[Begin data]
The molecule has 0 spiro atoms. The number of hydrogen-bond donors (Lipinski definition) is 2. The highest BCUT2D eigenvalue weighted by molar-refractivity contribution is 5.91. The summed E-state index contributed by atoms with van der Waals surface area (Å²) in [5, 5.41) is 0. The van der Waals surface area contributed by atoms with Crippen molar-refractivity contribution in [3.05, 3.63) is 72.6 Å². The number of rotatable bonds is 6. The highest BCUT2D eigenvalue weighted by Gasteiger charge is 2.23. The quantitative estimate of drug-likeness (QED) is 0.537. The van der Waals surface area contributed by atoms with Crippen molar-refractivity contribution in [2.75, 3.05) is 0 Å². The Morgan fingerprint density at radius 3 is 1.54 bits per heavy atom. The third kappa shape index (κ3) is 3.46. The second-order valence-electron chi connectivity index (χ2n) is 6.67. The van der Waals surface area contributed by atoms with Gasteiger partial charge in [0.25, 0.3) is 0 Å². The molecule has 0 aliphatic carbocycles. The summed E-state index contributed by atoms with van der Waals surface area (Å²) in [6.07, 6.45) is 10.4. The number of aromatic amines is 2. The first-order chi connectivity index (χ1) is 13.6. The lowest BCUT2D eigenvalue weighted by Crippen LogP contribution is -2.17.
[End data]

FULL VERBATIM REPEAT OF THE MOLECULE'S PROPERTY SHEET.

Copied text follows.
The molecule has 0 spiro atoms. The number of hydrogen-bond donors (Lipinski definition) is 2. The highest BCUT2D eigenvalue weighted by molar-refractivity contribution is 5.91. The summed E-state index contributed by atoms with van der Waals surface area (Å²) in [5, 5.41) is 0. The van der Waals surface area contributed by atoms with Crippen molar-refractivity contribution in [3.05, 3.63) is 72.6 Å². The number of rotatable bonds is 6. The highest BCUT2D eigenvalue weighted by Gasteiger charge is 2.23. The quantitative estimate of drug-likeness (QED) is 0.537. The van der Waals surface area contributed by atoms with Crippen molar-refractivity contribution in [2.75, 3.05) is 0 Å². The Morgan fingerprint density at radius 3 is 1.54 bits per heavy atom. The third kappa shape index (κ3) is 3.46. The second-order valence-electron chi connectivity index (χ2n) is 6.67. The van der Waals surface area contributed by atoms with Gasteiger partial charge in [0.25, 0.3) is 0 Å². The molecule has 0 aliphatic carbocycles. The summed E-state index contributed by atoms with van der Waals surface area (Å²) in [6.07, 6.45) is 10.4. The number of aromatic amines is 2. The first-order chi connectivity index (χ1) is 13.6. The lowest BCUT2D eigenvalue weighted by Crippen LogP contribution is -2.17.